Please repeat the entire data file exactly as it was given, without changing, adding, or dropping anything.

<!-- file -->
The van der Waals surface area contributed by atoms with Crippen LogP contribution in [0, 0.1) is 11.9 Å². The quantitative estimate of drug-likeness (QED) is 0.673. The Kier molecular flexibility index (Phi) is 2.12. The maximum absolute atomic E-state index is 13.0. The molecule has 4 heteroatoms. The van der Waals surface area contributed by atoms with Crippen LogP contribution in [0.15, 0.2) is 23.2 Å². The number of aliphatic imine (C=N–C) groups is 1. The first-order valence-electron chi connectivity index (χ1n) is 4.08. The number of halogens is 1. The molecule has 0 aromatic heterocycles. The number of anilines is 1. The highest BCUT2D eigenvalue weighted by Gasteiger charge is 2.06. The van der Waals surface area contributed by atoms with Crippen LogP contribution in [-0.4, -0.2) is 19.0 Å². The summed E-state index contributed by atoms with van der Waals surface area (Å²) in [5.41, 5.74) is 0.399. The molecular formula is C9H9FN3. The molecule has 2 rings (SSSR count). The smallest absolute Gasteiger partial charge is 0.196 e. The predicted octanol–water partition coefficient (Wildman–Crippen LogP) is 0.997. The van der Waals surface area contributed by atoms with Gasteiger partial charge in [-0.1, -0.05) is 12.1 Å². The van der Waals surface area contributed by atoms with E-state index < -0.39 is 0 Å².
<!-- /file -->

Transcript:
The van der Waals surface area contributed by atoms with Crippen LogP contribution in [0, 0.1) is 11.9 Å². The quantitative estimate of drug-likeness (QED) is 0.673. The Kier molecular flexibility index (Phi) is 2.12. The maximum absolute atomic E-state index is 13.0. The molecule has 4 heteroatoms. The van der Waals surface area contributed by atoms with Crippen LogP contribution in [0.15, 0.2) is 23.2 Å². The number of aliphatic imine (C=N–C) groups is 1. The first-order valence-electron chi connectivity index (χ1n) is 4.08. The number of halogens is 1. The molecule has 0 aromatic heterocycles. The number of anilines is 1. The highest BCUT2D eigenvalue weighted by Gasteiger charge is 2.06. The van der Waals surface area contributed by atoms with Crippen LogP contribution in [-0.4, -0.2) is 19.0 Å². The summed E-state index contributed by atoms with van der Waals surface area (Å²) in [5.41, 5.74) is 0.399. The molecular formula is C9H9FN3. The molecule has 2 rings (SSSR count). The smallest absolute Gasteiger partial charge is 0.196 e. The predicted octanol–water partition coefficient (Wildman–Crippen LogP) is 0.997. The van der Waals surface area contributed by atoms with Gasteiger partial charge in [-0.1, -0.05) is 12.1 Å². The van der Waals surface area contributed by atoms with E-state index < -0.39 is 0 Å².